Mr. Tavenner. My question is, Were you at any time a member 
of the Young Communist League ? 

Mr. Gerber. Yes ; and I think I told you that as a matter of prin- 
ciple this question falls in the category of questions to me, questions 
that can't be answered in any other way than I have previously 
answered. 

Mr. Tavenner. Do you so answer it? 

Mr. Gerber. Oh, yes ; of course, I do. 

Mr. Tavenner. Then let's make our answers clear. 

Mr. Geiujer. I know you have special language here that is "yes," 
"no," and "I refuse," a three-word dictionary, "Yes," "no," and "I 
refuse." Some of us have a little more extended vocabulary and those 
words don't come to our minds' 

Mr. Tavenner. If you will just use language so we will know what 
you mean, we will appreciate it. 

Mr. Gerber. If you will just tell me what you want 

Mr. Tavenner. I want to know what your answer is to the question 
as to whether or not you were ever a member of the Young Communist 
League. 

Mr. Gerber. As a matter of principle this question falls in the cate- 
gory of those questions that to me can only be answered essentially 
the same way as I answered a previous similar question. 

Mr. Tavenner. Then how do you answer it? 

Mr. Gerber. I decline to answer it for essentially the same reasons 
I declined to answer a previous similar question. 

(At this point Mr. Gerber conferred with Mr. Esterman.) 

Mr. Jackson. For the same reasons? 

Mr. Gerber. If I were to give a complete answer, it is conceivable, 
as my mind were to work out my answer, I should add an additional 
reason or subtract a reason, I can't answer that question. 

Mr. Jackson. But as the matter stands, you decline to answer for 
the reasons previously given ? 

Mr. Gerber. Goodness, I said that, Mr. Jackson. I said that 5 
minutes ago. 

Mr, Jackson. I am having difficulty in understanding you, in spite 
of your extensive vocabulary. 

Do you have any further questions ? 

Mr. Tavenner. I have no further questions. 

Mr. Jackson. Is there any reason why the witness shouldn't be 
excused ?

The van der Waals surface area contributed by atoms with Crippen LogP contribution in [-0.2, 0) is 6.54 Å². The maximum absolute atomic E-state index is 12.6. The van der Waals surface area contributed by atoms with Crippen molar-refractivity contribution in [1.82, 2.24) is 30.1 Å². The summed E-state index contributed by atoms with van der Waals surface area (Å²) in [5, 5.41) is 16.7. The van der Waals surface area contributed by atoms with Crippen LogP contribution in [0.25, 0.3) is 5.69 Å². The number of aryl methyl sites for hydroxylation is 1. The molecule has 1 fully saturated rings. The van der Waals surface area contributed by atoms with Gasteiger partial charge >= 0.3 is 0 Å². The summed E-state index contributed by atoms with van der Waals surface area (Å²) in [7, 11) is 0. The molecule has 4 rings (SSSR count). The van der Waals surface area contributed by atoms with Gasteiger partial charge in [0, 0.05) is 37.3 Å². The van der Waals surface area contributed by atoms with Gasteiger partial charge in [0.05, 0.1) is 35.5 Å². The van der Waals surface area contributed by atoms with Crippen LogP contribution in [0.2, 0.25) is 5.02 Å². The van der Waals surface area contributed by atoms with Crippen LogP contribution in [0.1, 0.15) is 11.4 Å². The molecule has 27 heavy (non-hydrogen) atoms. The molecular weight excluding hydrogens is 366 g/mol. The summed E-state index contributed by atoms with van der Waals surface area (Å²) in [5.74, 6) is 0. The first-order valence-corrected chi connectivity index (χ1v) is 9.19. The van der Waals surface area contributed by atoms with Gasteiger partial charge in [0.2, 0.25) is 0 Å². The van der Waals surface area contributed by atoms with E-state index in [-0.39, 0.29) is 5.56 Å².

Mr. Tavenner. No. 

Mr. Jackson. The witnes's may be excused. 

We will recess for 5 minutes. 

(Wliereupon a recess was taken from 1 : 50 to 2: 06.) 

(After the. recess, at 2:06 p. m., the committee reconvened and 
Representative Jackson was present.) 

Mr. Jackson. The committee will be in order. 

Whom do you desire to call, Mr. Tavenner? 

Mr. Tavenner. Mr. William Oliver. 

Mr. Kenny. Mr. Oliver, I think, must be a few niinutes late. He 
is working, you know, and he has to get to press. He is going to be 



762 COMMUNIST ACTIVITIES IN THE LOS ANGELES AREA 

here at 2. He oiifrht to be here at any time. By the time you call the 
next witness he will be available. 

Mr. Tavennek. Mr. Alfred Page. 

Mr. Jacksox. Will you raise your rig:ht hand? Do you solemnly 
swear the testimony you are about to J2;iye, you will tell the truth, the 
whole truth, and nothing but the trut:h, so help you God ? 

Mr. Page. I do. 

TESTIMONY OF CHAELES A. PAGE, ACCOMPANIED BY HIS 
COUNSEL, ROBERT W. KENNY 

Mr. Jackson. Be seated. 

Mr, Tavenner. What is your name, please, sir ? 

Mr. Page. Charles A. Page. 

Mr. Tavenner. Are you accompanied by counsel ? 

Mr. Page. I am, sir. 

Mr. Tavenner. Will counsel please identify himself? 

Mr. Kenny. Robert W. Kenny. 

Mr. Tavenner. You are known by the name of Charles Page ? 

Mr. Page. Yes, sir. 

Mr. Tavenner. Are you also known by the name of Alfred Page ? 

Mr. Page. Never, sir. 

Mr. Tavenner. What is your middle name ? 

Mr. Page. Albert. 

Mr. Tavenner. Will you please state the time and place of vour 
birth? 

]Mr. Page. March 1899, Newton, Mass. 

Mr. Tam^nner. Will your speak a little louder, please ? 

Mr. Page. Excuse me. 

Mr. Tavenner. What is your occupation, Mr. Page ? 

Mr. Page. I have no occupation, sir. 

Mr. Tavenner. What occupations have you followed ? 

Mr. Page. I have worked in the publishing business. I have been 
a secretary. I have done a small amount of writing, and I have been 
in the American foreign service. 

Mr. Ta\"enner. Will you state to the committee, please, what your 
formal educational training has been ? 

Mr. Page. Harvard A. B. 1921. University of Sorbonne 1926, 
University of California, doctor of philosophy, 1952. 

Mr. Tavenner. You stated you were in the publishing business at 
one time. During what period of time were you so employed? 

Mr. Page. 1921 to about 1925 or 1926. 

Mr, Tavenner. You stated you were secretary. What did you 
mean by that ? 

Ml'. Page. I held several secretarial positions, as it is ordinarily 
understood. 

Mr. Tavenner. What type of secretarial positions? 

(At this point Mr. Page conferred with IVIj". Kenny.) 

(Kei)resentatiye Cj'le Doyle entered the hearing room at this 
point, 2 : 10 p. m.) 

Mr. Page. Mi*. Taveniiei-, tlie ])eriod in which T held these secre- 
tarial positions was from about 1934 to 1941. 

(At this point Mr. Page conferred with Mr. Kenny.) 



COM]VIUNIST ACTIVITIES IN THE LOS ANGELES AREA 763 

Mr. Page. I shall endeavor, Mr. Counsel, to answer all pertinent 
questions previous to 1934 and subsequent to 1941. 

Mr. Tavenner. But you will not answer any pertinent questions 
between the dates of 1934 and 1941 ?